Josef Aschbacher: Head of Programme Planning and Coordination Service
Josef Aschbacher is responsible for coordinating ESA’s Earth observation programmes, including the Copernicus Space Office. In an interview, he provides an overview of ESA’s role in Copernicus and the benefits of the first mission being developed for this ambitious programme.
Josef, an Austrian national, joined ESA for the first time at the Centre for Earth Observation (ESRIN) in Italy in 1990. He was later seconded to Southeast Asia for two and a half years to work on a joint ESA-EC space project to introduce the use of ERS-1 data in the ASEAN countries. Upon his return to Europe, he joined the European Commission at the Joint Research Centre (JRC) in Ispra, Italy.
In 2001 he re-joined ESA, working first at ESA’s headquarters in Paris. In 2006 he moved back to ESRIN when he was nominated Head of the Copernicus Space Office (then called the GMES Space Office). In March he was appointed Head of Programme Planning and Coordination Service within ESA’s Earth Observation Directorate.
Josef holds a PhD in Natural Sciences from the University of Innsbruck, Austria.
ESA: Sentinel-1A is the first in a fleet of satellites being developed for Europe’s Copernicus programme. What is the Copernicus programme?
Copernicus is the most ambitious Earth observation programme ever conceived – nothing else like it exists. It is one of Europe’s two flagship programmes (the other being Galileo) and can be considered the best example of cooperation between the European Union and the European Space Agency. The strengths of each entity is demonstrated through this partnership: the EU has a very strong policy drive and background, while ESA uses its expertise to build satellites for Earth observation to meet the needs of the programme.
ESA: What role does ESA play in the Copernicus programme?
ESA has a few roles. The first is coordinating the Space Component for Copernicus, which means coordinating the satellite and ground segment aspects, including data access. The second role is developing a new fleet of satellites, the Sentinels. Another important aspect is operating some of the missions, in particular Sentinel-1, -2 and the land part of Sentinel-3. In addition, ESA buys data from Member States and private missions to use within Copernicus.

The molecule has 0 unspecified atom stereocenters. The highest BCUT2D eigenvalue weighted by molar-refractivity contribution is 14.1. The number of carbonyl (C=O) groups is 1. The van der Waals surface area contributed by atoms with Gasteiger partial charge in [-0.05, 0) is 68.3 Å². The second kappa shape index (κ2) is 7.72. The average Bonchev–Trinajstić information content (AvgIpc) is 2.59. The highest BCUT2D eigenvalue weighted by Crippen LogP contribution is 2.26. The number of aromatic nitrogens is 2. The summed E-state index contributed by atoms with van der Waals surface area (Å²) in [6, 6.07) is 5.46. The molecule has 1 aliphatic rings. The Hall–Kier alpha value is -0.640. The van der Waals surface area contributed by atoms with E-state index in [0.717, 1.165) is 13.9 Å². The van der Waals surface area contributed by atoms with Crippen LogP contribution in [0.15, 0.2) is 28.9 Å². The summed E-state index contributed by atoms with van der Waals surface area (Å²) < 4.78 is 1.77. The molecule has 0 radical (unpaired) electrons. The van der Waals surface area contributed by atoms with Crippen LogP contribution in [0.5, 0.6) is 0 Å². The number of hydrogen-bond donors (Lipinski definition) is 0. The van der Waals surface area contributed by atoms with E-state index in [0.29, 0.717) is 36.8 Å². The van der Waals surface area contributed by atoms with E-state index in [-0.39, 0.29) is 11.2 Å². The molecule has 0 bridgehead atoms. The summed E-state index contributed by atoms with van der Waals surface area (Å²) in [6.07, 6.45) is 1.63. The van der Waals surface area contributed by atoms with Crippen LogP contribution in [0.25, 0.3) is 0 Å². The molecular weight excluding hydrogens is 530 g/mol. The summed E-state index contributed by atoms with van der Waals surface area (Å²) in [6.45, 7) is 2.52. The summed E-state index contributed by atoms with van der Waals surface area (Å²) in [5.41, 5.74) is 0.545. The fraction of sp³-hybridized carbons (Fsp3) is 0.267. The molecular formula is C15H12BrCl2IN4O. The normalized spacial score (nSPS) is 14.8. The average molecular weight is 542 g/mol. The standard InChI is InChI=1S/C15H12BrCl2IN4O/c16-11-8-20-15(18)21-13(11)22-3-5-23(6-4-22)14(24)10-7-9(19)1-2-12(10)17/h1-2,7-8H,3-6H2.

ESA: Sentinel-1 carries a Synthetic Aperture Radar – what will the radar imagery be used for?
Radar is very particular because it allows for images to be acquired day and night and in all weather conditions, so it can see through clouds and rain. This means the radar can acquire an image almost every time the satellite flies over an area. Some keys applications of these data are sea-ice monitoring for shipping, oil-spill monitoring, land deformation detection – such as measuring small-scale subsidence – and monitoring land cover changes for agriculture.
ESA: Some of these applications require a frequent revisit time and rapid data dissemination – how will that be made possible?
Access to data depends on two main factors: how often the satellites acquire data over a certain area and how to get these data to the user. The mission is a constellation of two satellites and can provide imagery of the same spot on Earth at least once every six days at the equator, and more frequently at mid-latitudes (every three days on average). At northern latitudes, the revisit time is even more frequent. This is already a large improvement on the Envisat mission, our ‘workhorse’ up to two years ago. For the second point – how long it takes for the data to get to the user after acquisition – we’re implementing a very rapid data access and dissemination system. With this system, data can get to the user within three hours after acquisition. In certain cases for specialised users, like the European Maritime Safety Agency in Lisbon, data is needed within minutes for situations like oil spill monitoring. For this we have a system put in place that provides images of oil spills ten minutes after acquisition that is then provided to the coast guards. This is an enormous effort but is also a prime example of the progress we’ve made compared to past missions.
This is one in a series of interviews with a few of the key people that are involved in the Sentinel-1 mission and Copernicus programme. Please check back as the list will be added to over the coming weeks.